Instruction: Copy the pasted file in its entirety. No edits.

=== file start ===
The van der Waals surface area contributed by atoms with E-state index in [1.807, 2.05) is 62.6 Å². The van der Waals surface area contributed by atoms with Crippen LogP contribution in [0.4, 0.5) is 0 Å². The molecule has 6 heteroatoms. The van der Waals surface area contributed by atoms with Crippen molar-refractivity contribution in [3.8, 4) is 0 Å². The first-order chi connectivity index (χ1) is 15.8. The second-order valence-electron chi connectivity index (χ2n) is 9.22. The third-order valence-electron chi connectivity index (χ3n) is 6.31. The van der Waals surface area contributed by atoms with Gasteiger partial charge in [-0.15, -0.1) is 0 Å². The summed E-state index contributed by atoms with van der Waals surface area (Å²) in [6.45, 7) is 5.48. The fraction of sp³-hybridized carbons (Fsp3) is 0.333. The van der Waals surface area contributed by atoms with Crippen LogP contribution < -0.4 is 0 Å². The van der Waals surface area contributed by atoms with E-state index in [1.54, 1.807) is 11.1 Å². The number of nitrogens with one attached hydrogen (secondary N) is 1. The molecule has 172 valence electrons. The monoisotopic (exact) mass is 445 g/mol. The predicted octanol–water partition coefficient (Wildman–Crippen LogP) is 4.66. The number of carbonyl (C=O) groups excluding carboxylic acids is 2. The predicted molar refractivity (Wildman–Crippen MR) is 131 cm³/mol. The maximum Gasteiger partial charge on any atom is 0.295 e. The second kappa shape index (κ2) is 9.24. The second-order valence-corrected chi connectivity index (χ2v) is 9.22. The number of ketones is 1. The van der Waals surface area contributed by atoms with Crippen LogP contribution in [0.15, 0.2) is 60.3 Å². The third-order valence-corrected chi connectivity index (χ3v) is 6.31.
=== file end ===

The van der Waals surface area contributed by atoms with E-state index in [1.807, 2.05) is 62.6 Å². The van der Waals surface area contributed by atoms with Crippen LogP contribution in [0.4, 0.5) is 0 Å². The molecule has 6 heteroatoms. The van der Waals surface area contributed by atoms with Crippen molar-refractivity contribution in [3.8, 4) is 0 Å². The first-order chi connectivity index (χ1) is 15.8. The second-order valence-electron chi connectivity index (χ2n) is 9.22. The third-order valence-electron chi connectivity index (χ3n) is 6.31. The van der Waals surface area contributed by atoms with Gasteiger partial charge in [-0.15, -0.1) is 0 Å². The summed E-state index contributed by atoms with van der Waals surface area (Å²) in [6.45, 7) is 5.48. The fraction of sp³-hybridized carbons (Fsp3) is 0.333. The van der Waals surface area contributed by atoms with Crippen LogP contribution < -0.4 is 0 Å². The van der Waals surface area contributed by atoms with E-state index in [1.54, 1.807) is 11.1 Å². The number of nitrogens with one attached hydrogen (secondary N) is 1. The molecule has 172 valence electrons. The monoisotopic (exact) mass is 445 g/mol. The predicted octanol–water partition coefficient (Wildman–Crippen LogP) is 4.66. The number of carbonyl (C=O) groups excluding carboxylic acids is 2. The predicted molar refractivity (Wildman–Crippen MR) is 131 cm³/mol. The maximum Gasteiger partial charge on any atom is 0.295 e. The second kappa shape index (κ2) is 9.24. The second-order valence-corrected chi connectivity index (χ2v) is 9.22. The number of ketones is 1. The van der Waals surface area contributed by atoms with Crippen LogP contribution in [0.15, 0.2) is 60.3 Å². The third-order valence-corrected chi connectivity index (χ3v) is 6.31.